According to the American Nurses Association, Certified Nurses Day™ honors nurses worldwide who contribute to better patient outcomes through national board certification in their specialty. A registered nurse (RN) license allows nurses to practice. Certification affirms advanced knowledge, skill, and practice to meet the challenges of modern nursing.
Every March 19, employers, certification boards, education facilities, and healthcare providers celebrate and publicly acknowledge nurses who care enough to earn and maintain the highest credentials in their specialty.
Inspired by Dr. Margretta "Gretta" Madden Styles, RN, EdD, FAAN, a pioneer in nursing certification, Certified Nurses Day is the perfect opportunity to invite all nurses to advance their career by choosing certification.
Please see the Frequently Asked Questions below for additional details.
What is Certified Nurses Day?
Certified Nurses Day is an annual day of recognition for and by healthcare leaders dedicated to nursing professionalism, excellence, recognition, and service.
Certified Nurses Day is March 19, the birthday of Margretta "Gretta" Madden Styles, the renowned expert of nurse credentialing. An accomplished advocate for nursing standards and certification, for more than two decades Styles advanced nursing practice and regulation worldwide.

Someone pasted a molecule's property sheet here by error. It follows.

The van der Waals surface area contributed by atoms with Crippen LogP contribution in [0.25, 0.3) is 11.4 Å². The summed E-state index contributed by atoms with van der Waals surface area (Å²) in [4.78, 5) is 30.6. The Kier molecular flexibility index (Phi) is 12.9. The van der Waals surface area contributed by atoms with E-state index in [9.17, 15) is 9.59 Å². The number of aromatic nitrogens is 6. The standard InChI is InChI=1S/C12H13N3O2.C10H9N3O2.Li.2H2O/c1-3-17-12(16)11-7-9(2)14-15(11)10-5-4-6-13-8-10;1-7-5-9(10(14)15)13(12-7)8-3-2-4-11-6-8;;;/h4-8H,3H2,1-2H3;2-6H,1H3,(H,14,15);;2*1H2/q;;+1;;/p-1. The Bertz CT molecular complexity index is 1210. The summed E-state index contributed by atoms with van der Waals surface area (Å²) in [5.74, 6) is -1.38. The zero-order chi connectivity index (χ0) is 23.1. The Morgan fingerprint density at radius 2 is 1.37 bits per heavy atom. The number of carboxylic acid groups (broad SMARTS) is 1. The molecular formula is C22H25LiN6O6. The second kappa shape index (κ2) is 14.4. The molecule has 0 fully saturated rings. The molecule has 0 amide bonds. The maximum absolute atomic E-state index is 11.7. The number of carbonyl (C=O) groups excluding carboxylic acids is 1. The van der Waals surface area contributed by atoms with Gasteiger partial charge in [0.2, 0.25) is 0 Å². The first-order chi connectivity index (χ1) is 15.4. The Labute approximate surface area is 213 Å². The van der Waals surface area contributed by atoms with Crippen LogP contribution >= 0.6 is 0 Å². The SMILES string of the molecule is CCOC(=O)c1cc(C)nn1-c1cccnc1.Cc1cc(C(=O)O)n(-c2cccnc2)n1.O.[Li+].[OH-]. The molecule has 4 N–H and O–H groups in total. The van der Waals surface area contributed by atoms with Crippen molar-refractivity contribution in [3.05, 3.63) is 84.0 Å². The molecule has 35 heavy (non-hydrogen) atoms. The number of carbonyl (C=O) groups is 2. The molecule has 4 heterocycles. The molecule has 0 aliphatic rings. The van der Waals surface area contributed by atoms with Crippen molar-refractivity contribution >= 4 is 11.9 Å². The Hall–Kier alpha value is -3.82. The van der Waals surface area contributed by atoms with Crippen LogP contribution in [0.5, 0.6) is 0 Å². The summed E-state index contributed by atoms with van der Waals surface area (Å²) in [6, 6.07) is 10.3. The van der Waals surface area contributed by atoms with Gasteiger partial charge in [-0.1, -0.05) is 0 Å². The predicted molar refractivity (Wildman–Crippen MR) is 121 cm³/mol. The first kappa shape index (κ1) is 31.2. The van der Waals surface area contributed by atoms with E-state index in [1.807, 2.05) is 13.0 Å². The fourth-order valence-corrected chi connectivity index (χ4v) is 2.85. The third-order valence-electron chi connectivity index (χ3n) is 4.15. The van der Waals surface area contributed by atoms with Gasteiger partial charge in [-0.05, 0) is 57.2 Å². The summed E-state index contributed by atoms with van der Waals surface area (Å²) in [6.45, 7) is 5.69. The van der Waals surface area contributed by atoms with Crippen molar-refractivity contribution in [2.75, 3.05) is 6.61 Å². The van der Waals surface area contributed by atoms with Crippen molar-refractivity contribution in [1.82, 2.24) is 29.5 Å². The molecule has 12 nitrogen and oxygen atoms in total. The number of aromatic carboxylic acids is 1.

More than 70 organizations participate by signing the proclamation and sponsoring annual events including:
- Accreditation Board for Specialty Nursing Certification (ABSNC)
- National Organization for Competency Assurance
- American Nurses Credentialing Center
- Canadian Nurses Association
A broad-based, inclusive, ecumenical initiative, Certified Nurses Day invites participation from nursing stakeholders around the globe. Coalition members include organizations such as certification boards, accreditation bodies, licensing agencies, nursing associations, education facilities, and healthcare providers like hospitals, medical centers, and primary care providers, among others.
In the workplaces and local communities of certified nurses around the world.
Ultimately, board certification contributes to higher standards of patient care and protects the public. We believe nurses who voluntarily choose to achieve professional certification deserve public recognition and appreciation.
In 2008, the American Nurses Credentialing Center (ANCC) and the American Nurses Association (ANA) collaborated to create Certified Nurses Day and garner support from leading nursing organizations and governments including the US Congress.